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The Daily Wildcat

The Daily Wildcat

 

“U.S. reaching out to rebel forces in Libya, Clinton says”

A group of boys get into the revolutionary spirit on the streets of Benghazi, Libya, on Sunday, February 27, 2011. (Luis Sinco/Los Angeles Times/MCT)
Luis Sinco
A group of boys get into the revolutionary spirit on the streets of Benghazi, Libya, on Sunday, February 27, 2011. (Luis Sinco/Los Angeles Times/MCT)

BENGHAZI, Libya — The Obama administration appeared Sunday to welcome the formation of a national opposition government in Libya, with Secretary of State Hillary Clinton saying “”we’ve been reaching out”” to forces trying to oust dictator Moammar Qaddafi and are prepared “”to offer any kind of assistance that anyone wishes to have from the United States.””

Clinton’s comments came as former high-ranking Libyan aides to Qaddafi who resigned since the uprising and his bloody crackdown began 12 days ago met behind closed doors in rebel-held Benghazi in eastern Libya, the country’s second-largest city, to create an alternative national government. Organizers said the government will include liberated cities and towns and emphasized it was temporary.

With an unconfirmed death toll estimated in the hundreds to the thousands, Qaddafi still held the capital of Tripoli on Sunday. Residents of nearby Zawiya said Qaddafi’s forces were circling the outskirts of their city after being run out days ago.

Two men told McClatchy in separate interviews by cell phone that Qaddafi forces were attacking on the edges of the city but had not re-entered the center, but that they feared that could happen at any time. The men spoke on condition of anonymity, fearing for their safety. One of the men also said there had been about two dozen kidnappings in the city since Friday.

It was unclear how high level the U.S. overtures to the opposition have been — or just what sort of aid has been offered or accepted and whether that includes military assistance.

Clinton spoke with reporters before departing for Geneva, Switzerland, where she’ll discuss the Libyan situation at a meeting Monday of the United Nations Human Rights Council. President Barack Obama is to meet Monday in Washington to discuss the situation with U.N. Secretary-General Ban Ki-moon.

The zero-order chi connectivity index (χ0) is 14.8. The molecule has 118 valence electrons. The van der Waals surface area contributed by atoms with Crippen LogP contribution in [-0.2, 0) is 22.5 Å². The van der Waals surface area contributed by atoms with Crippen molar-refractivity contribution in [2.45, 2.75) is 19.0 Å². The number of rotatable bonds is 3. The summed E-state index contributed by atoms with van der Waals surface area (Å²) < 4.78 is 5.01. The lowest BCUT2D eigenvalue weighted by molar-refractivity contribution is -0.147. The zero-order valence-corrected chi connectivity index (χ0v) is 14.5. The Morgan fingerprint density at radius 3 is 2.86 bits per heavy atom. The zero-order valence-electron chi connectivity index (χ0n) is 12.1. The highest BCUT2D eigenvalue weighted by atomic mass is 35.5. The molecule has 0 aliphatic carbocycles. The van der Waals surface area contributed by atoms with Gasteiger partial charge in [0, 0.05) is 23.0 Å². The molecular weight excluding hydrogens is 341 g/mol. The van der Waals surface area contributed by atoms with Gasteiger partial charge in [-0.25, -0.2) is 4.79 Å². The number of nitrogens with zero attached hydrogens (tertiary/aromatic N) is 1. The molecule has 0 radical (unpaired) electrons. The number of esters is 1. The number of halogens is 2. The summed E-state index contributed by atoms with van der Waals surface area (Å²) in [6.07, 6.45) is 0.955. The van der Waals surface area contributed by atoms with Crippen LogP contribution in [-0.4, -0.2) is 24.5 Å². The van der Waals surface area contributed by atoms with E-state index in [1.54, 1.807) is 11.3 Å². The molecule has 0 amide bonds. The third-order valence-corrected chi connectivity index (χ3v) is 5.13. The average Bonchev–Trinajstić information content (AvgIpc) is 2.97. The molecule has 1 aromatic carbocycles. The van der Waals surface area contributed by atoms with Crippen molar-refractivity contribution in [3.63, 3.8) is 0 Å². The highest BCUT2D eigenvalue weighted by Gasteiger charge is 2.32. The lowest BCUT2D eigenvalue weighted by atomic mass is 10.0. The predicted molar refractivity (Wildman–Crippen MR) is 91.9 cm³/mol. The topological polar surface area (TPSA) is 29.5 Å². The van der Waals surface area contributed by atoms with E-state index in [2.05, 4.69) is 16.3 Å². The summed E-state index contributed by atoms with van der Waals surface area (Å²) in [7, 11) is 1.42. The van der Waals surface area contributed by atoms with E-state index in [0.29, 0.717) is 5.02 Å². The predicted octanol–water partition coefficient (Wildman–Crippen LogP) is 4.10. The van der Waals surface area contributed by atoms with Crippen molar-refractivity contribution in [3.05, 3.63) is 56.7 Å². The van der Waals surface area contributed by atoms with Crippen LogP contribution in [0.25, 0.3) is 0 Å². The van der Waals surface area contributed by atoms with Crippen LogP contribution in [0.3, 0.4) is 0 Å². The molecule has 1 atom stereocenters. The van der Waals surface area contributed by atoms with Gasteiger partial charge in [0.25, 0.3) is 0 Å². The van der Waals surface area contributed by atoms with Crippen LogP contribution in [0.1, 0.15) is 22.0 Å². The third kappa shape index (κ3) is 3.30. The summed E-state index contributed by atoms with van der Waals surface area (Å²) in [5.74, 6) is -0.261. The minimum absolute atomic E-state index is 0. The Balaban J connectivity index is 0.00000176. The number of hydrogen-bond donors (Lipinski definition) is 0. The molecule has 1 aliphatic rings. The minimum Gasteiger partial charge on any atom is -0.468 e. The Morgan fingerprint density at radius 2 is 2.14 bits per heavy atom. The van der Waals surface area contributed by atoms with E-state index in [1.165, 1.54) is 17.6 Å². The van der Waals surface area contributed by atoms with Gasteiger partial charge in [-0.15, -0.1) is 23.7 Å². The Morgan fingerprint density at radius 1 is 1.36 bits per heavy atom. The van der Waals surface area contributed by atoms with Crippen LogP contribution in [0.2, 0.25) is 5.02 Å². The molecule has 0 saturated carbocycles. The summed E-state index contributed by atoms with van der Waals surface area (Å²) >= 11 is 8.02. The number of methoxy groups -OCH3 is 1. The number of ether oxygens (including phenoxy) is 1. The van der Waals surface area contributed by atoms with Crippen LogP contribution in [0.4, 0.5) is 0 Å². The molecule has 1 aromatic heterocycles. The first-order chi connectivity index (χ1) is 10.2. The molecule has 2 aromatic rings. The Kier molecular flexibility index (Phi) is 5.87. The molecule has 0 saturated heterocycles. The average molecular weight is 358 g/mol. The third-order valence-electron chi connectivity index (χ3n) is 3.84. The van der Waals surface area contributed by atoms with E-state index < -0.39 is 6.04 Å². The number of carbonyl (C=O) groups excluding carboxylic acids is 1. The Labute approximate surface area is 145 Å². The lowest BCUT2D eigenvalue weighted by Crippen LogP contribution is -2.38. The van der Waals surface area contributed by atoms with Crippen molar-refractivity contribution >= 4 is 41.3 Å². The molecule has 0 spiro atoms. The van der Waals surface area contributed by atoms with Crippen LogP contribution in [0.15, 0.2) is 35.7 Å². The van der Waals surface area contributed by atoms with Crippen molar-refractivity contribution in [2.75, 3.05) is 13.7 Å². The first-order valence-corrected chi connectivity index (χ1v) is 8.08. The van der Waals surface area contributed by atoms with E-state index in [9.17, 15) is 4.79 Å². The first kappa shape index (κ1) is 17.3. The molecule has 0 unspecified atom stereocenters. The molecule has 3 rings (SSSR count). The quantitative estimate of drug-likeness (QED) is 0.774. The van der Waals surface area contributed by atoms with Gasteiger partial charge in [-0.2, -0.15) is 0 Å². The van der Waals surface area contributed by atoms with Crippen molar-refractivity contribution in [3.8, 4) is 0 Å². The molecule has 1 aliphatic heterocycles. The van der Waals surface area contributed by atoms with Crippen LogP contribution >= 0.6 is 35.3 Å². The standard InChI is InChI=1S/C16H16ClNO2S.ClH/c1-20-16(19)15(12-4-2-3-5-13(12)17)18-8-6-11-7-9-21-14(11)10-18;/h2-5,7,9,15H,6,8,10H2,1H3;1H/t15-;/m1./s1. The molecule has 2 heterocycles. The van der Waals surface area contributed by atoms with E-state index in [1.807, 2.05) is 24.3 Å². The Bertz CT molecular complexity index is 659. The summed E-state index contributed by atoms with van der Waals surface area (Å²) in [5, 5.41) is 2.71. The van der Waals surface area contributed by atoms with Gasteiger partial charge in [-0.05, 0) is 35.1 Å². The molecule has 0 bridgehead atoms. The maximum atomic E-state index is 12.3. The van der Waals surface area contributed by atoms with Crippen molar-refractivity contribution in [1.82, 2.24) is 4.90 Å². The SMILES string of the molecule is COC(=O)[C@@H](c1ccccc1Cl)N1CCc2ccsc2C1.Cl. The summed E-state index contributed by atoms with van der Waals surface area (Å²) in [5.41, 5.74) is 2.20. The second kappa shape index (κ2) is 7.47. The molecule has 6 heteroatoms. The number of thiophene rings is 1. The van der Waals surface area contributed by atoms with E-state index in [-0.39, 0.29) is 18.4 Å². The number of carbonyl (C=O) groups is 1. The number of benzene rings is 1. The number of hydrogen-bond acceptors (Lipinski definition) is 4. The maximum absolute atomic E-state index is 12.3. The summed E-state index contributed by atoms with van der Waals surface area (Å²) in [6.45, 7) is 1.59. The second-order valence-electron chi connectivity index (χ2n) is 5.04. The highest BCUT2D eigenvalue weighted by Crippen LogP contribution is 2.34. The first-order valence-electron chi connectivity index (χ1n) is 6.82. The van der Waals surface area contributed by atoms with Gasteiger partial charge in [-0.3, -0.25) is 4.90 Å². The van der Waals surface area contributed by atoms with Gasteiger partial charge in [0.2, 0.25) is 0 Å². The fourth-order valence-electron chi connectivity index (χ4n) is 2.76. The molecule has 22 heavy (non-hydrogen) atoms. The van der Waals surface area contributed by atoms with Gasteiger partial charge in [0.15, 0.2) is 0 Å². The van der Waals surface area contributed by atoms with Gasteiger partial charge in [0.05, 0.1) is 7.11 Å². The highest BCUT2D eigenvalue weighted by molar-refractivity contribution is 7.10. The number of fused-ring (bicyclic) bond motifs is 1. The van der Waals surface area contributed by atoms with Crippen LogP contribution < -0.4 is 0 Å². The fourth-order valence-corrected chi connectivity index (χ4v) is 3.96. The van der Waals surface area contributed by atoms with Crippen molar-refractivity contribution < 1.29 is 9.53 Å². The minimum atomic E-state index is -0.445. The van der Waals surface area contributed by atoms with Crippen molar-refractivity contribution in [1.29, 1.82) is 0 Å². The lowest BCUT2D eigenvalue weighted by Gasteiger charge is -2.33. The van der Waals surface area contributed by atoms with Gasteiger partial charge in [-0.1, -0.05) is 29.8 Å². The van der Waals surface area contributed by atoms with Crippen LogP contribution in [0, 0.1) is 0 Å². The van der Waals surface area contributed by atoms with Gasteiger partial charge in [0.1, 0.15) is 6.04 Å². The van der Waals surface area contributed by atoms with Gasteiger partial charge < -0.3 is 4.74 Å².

Clinton did not explicitly endorse the opposition government. She said the discussion is “”just at the beginning of what will follow Qaddafi.””

“”First we have to see the end of his regime with no further violence and bloodshed, which is a big challenge in front of all of us,”” she said. “”But we’ve been reaching out to many different Libyans who are attempting to organize in the east and as the revolution moves westward there as well. I think it’s way too soon to tell how this is going to play out, but we’re going to be ready and prepared to offer any kind of assistance that anyone wishes to have from the United States.””

A spokesman for the opposition government, Abdulhafid Gouqa, said at a news conference in Benghazi on Sunday that the organizers were not talking to foreign governments and were not interested in outside intervention.

He also emphasized that the government was still being shaped and that he could not offer many specifics, but he insisted there would be no negotiations with Qaddafi’s regime. “”Our blood cannot be negotiated,”” he said.

 

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